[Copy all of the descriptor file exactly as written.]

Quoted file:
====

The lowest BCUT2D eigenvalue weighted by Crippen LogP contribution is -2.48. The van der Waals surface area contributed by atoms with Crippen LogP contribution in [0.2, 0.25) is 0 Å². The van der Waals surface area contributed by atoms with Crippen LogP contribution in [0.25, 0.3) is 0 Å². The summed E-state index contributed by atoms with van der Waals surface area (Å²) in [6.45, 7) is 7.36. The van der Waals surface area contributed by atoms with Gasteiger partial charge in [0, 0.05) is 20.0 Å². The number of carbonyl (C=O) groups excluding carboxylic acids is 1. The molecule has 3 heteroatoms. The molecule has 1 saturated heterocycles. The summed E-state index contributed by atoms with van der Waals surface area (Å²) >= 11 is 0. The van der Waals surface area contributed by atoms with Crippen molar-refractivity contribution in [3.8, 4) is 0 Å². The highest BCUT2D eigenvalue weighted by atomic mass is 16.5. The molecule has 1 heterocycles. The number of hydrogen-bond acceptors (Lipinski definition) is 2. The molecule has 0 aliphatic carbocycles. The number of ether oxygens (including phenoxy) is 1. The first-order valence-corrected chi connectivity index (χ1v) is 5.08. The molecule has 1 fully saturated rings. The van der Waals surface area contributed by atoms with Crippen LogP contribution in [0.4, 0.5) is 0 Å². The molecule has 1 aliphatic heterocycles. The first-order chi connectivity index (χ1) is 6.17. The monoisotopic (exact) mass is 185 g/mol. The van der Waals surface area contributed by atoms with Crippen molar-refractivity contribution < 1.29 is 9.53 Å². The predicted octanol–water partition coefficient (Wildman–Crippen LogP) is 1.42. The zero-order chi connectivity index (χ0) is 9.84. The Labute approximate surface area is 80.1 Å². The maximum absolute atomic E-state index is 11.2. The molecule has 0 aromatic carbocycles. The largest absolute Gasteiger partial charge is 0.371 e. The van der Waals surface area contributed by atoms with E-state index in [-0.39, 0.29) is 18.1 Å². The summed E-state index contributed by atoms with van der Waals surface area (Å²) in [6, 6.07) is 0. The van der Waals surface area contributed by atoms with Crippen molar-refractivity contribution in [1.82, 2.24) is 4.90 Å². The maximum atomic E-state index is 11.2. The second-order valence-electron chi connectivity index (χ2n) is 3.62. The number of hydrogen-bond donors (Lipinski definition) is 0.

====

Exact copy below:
The lowest BCUT2D eigenvalue weighted by Crippen LogP contribution is -2.48. The van der Waals surface area contributed by atoms with Crippen LogP contribution in [0.2, 0.25) is 0 Å². The van der Waals surface area contributed by atoms with Crippen LogP contribution in [0.25, 0.3) is 0 Å². The summed E-state index contributed by atoms with van der Waals surface area (Å²) in [6.45, 7) is 7.36. The van der Waals surface area contributed by atoms with Gasteiger partial charge in [0, 0.05) is 20.0 Å². The number of carbonyl (C=O) groups excluding carboxylic acids is 1. The molecule has 3 heteroatoms. The molecule has 1 saturated heterocycles. The summed E-state index contributed by atoms with van der Waals surface area (Å²) >= 11 is 0. The van der Waals surface area contributed by atoms with Crippen molar-refractivity contribution in [3.8, 4) is 0 Å². The highest BCUT2D eigenvalue weighted by atomic mass is 16.5. The molecule has 1 heterocycles. The number of hydrogen-bond acceptors (Lipinski definition) is 2. The molecule has 0 aliphatic carbocycles. The number of ether oxygens (including phenoxy) is 1. The first-order valence-corrected chi connectivity index (χ1v) is 5.08. The molecule has 1 fully saturated rings. The van der Waals surface area contributed by atoms with Crippen LogP contribution in [0.4, 0.5) is 0 Å². The molecule has 1 aliphatic heterocycles. The first-order chi connectivity index (χ1) is 6.17. The monoisotopic (exact) mass is 185 g/mol. The van der Waals surface area contributed by atoms with Crippen molar-refractivity contribution < 1.29 is 9.53 Å². The predicted octanol–water partition coefficient (Wildman–Crippen LogP) is 1.42. The zero-order chi connectivity index (χ0) is 9.84. The Labute approximate surface area is 80.1 Å². The maximum absolute atomic E-state index is 11.2. The molecule has 0 aromatic carbocycles. The largest absolute Gasteiger partial charge is 0.371 e. The van der Waals surface area contributed by atoms with E-state index in [-0.39, 0.29) is 18.1 Å². The summed E-state index contributed by atoms with van der Waals surface area (Å²) in [6, 6.07) is 0. The van der Waals surface area contributed by atoms with Crippen molar-refractivity contribution in [1.82, 2.24) is 4.90 Å². The maximum atomic E-state index is 11.2. The second-order valence-electron chi connectivity index (χ2n) is 3.62. The number of hydrogen-bond donors (Lipinski definition) is 0.